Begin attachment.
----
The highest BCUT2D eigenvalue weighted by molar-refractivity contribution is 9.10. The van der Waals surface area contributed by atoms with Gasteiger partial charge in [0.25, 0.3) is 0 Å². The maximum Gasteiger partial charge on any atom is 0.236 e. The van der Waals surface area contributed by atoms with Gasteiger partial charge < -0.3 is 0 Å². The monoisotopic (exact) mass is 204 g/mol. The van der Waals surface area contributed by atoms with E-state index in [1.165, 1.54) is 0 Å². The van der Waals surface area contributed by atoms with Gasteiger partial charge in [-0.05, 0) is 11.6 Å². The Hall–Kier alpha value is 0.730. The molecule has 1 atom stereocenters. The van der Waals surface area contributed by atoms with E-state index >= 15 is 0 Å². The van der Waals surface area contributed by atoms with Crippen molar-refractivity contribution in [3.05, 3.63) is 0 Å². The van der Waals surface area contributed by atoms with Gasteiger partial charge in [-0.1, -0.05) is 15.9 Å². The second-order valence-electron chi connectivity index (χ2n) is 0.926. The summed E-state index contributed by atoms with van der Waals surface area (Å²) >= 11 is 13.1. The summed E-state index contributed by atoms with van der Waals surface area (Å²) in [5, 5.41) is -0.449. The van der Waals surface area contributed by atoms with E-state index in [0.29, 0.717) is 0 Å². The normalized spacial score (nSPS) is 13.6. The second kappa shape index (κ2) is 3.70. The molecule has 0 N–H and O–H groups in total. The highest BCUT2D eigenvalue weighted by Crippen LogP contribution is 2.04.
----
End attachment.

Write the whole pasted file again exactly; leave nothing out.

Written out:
The highest BCUT2D eigenvalue weighted by molar-refractivity contribution is 9.10. The van der Waals surface area contributed by atoms with Gasteiger partial charge in [0.25, 0.3) is 0 Å². The maximum Gasteiger partial charge on any atom is 0.236 e. The van der Waals surface area contributed by atoms with Gasteiger partial charge < -0.3 is 0 Å². The monoisotopic (exact) mass is 204 g/mol. The van der Waals surface area contributed by atoms with E-state index in [1.165, 1.54) is 0 Å². The van der Waals surface area contributed by atoms with Gasteiger partial charge in [-0.05, 0) is 11.6 Å². The Hall–Kier alpha value is 0.730. The molecule has 1 atom stereocenters. The van der Waals surface area contributed by atoms with E-state index >= 15 is 0 Å². The van der Waals surface area contributed by atoms with Crippen molar-refractivity contribution in [3.05, 3.63) is 0 Å². The van der Waals surface area contributed by atoms with Gasteiger partial charge in [-0.1, -0.05) is 15.9 Å². The second-order valence-electron chi connectivity index (χ2n) is 0.926. The summed E-state index contributed by atoms with van der Waals surface area (Å²) >= 11 is 13.1. The summed E-state index contributed by atoms with van der Waals surface area (Å²) in [5, 5.41) is -0.449. The van der Waals surface area contributed by atoms with E-state index in [0.29, 0.717) is 0 Å². The normalized spacial score (nSPS) is 13.6. The second kappa shape index (κ2) is 3.70. The molecule has 0 N–H and O–H groups in total. The highest BCUT2D eigenvalue weighted by Crippen LogP contribution is 2.04.